I do not think it justifies the 3-5year 100% tax holidays for companies.And all most all these methods give some relief in short term but in long term disadvantages are well over the advantages.It is like treating the symptoms without treating the cause.

Regarding the long term tax breaks.

A 50% tax holiday for 3 years does not look attractive to bring hardcore large scale family oriented businesses to the market. As Jiggy and other members explained, we need to increase the size of this market. Companies such David Pieris, MAS, Brandix could easily fix into top 20 companies @ CSE (if they like).

Retailers alone cannot buy shares. Again I don’t think new company stakes will be only sold to foreign funds. No one acquires company stakes from a market to lose money.

Unless a genuine reason (already planned to come to the market), I bet only a hand full of companies will accept this 50% tax break for 3 years. Personally if I have a considerable size company I would not go to the market for sake of this 50% tax break.

50% tax break for at least 5-7 years would another option. Then these family own companies has to stay in the market for longer period. Indirectly this will give benefits to government as they can dig deeper & monitor the activities of these companies.

The Alchemist


Senior Manager - Equity Analytics
Senior Manager - Equity Analytics
Perhaps, they should reduce number of companies from current 287 to 150 ! select the best and say goodbye to the rest. get the owners of laggard companies to delist by paying the minority shareholders the NAV or the highest traded price for the year, whichever is higher. To increase liquidity, give incentives for companies to issue bonus shares or splits. This way, we become a niche quality frontier market.The foreign funds are anyway focussing on quality and not quantity. they are buying JKH beacuse of the quality and the liquidity. Just because their are 400 companies will not attract them unless their is quality on offer. A reduction in companies to say 150 will also benefit the retailers i.e. you and me ! poor retailers will not get stuck with poor quality shares perhaps. as a start, they should delist about 30 finance companies. in some of them not even one share has been traded. With fewer option of shares to choose from, a bull run will surely start !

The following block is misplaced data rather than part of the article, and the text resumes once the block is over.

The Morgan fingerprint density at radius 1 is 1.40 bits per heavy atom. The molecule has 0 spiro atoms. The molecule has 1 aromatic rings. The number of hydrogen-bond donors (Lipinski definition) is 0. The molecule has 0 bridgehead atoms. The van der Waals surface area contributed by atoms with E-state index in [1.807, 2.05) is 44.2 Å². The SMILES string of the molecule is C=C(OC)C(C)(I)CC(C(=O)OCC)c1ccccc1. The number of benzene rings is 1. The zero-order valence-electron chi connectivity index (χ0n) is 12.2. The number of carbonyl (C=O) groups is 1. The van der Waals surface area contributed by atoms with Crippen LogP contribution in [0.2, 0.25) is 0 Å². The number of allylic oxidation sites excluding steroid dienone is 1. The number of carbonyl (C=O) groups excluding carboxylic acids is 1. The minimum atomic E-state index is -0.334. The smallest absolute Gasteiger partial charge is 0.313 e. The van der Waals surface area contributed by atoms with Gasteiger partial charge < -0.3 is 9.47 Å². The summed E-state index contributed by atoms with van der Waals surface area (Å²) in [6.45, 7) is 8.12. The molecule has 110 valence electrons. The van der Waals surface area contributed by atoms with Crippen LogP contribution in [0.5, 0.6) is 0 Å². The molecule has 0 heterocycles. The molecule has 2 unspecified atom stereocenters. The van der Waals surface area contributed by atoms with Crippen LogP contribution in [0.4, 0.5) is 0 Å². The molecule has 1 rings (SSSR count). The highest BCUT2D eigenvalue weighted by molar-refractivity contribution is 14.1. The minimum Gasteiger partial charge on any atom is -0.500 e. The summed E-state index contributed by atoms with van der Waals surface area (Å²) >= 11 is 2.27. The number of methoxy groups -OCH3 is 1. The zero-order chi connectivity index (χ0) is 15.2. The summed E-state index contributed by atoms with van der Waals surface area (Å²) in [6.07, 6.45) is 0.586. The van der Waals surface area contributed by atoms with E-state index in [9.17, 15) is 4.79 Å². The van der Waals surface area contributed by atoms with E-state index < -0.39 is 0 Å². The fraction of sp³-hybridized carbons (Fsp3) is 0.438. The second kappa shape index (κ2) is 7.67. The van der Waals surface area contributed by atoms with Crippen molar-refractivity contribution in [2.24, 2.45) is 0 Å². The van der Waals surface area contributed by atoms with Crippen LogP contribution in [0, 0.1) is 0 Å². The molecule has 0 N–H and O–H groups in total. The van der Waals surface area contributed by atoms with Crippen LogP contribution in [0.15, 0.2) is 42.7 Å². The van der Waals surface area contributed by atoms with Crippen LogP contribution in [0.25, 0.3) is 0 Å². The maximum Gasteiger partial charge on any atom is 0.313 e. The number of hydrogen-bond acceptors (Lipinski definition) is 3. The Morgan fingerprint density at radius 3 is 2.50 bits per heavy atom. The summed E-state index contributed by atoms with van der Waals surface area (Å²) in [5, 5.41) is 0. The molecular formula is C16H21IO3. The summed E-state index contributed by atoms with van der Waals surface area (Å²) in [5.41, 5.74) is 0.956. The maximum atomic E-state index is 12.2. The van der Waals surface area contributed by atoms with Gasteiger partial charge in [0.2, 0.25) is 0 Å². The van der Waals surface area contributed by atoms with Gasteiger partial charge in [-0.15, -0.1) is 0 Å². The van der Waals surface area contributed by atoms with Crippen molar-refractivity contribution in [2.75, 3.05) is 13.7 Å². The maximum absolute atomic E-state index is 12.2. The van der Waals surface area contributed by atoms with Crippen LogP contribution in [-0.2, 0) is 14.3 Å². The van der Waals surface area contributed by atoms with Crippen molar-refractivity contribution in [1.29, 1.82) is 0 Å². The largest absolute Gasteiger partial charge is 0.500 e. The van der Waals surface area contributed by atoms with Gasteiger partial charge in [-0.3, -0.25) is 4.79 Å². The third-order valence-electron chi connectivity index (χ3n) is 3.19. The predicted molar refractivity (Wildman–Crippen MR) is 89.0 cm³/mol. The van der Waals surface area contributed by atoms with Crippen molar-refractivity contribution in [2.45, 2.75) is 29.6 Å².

Pls take above with a pinch of salt ! Smile

Whitebull


Assistant Vice President - Equity Analytics
Assistant Vice President - Equity Analytics
@UKboy wrote:
@Whitebull wrote:(Actually my concern is not development of stock market but regarding that long term tax holidays.)
I do not think it justifies the 3-5year 100% tax holidays for companies.And all most all these methods give some relief in short term but in long term disadvantages are well over the advantages.It is like treating the symptoms without treating the cause.

Regarding the long term tax breaks.

A 50% tax holiday for 3 years does not look attractive to bring hardcore large scale family oriented businesses to the market. As Jiggy and other members explained, we need to increase the size of this market. Companies such David Pieris, MAS, Brandix could easily fix into top 20 companies @ CSE (if they like).

Retailers alone cannot buy shares. Again I don’t think new company stakes will be only sold to foreign funds. No one acquires company stakes from a market to lose money.

Unless a genuine reason (already planned to come to the market), I bet only a hand full of companies will accept this 50% tax break for 3 years. Personally if I have a considerable size company I would not go to the market for sake of this 50% tax break.

50% tax break for at least 5-7 years would another option. Then these family own companies has to stay in the market for longer period. Indirectly this will give benefits to government as they can dig deeper & monitor the activities of these companies.
Well we have different ideas.What I think is listing in stock exchange itself give significant advantages to the companies.Ofcourse they have to be more transparent.On the otherhand there are ways and means to bypass all those transparencies in country like us.So I believe when listed in stock exchange here companies could have advantages in two ways....genuine advantages and corrupted systemic advantages.Therefore no need to give another long term advantage.

Whitebull


Assistant Vice President - Equity Analytics
Assistant Vice President - Equity Analytics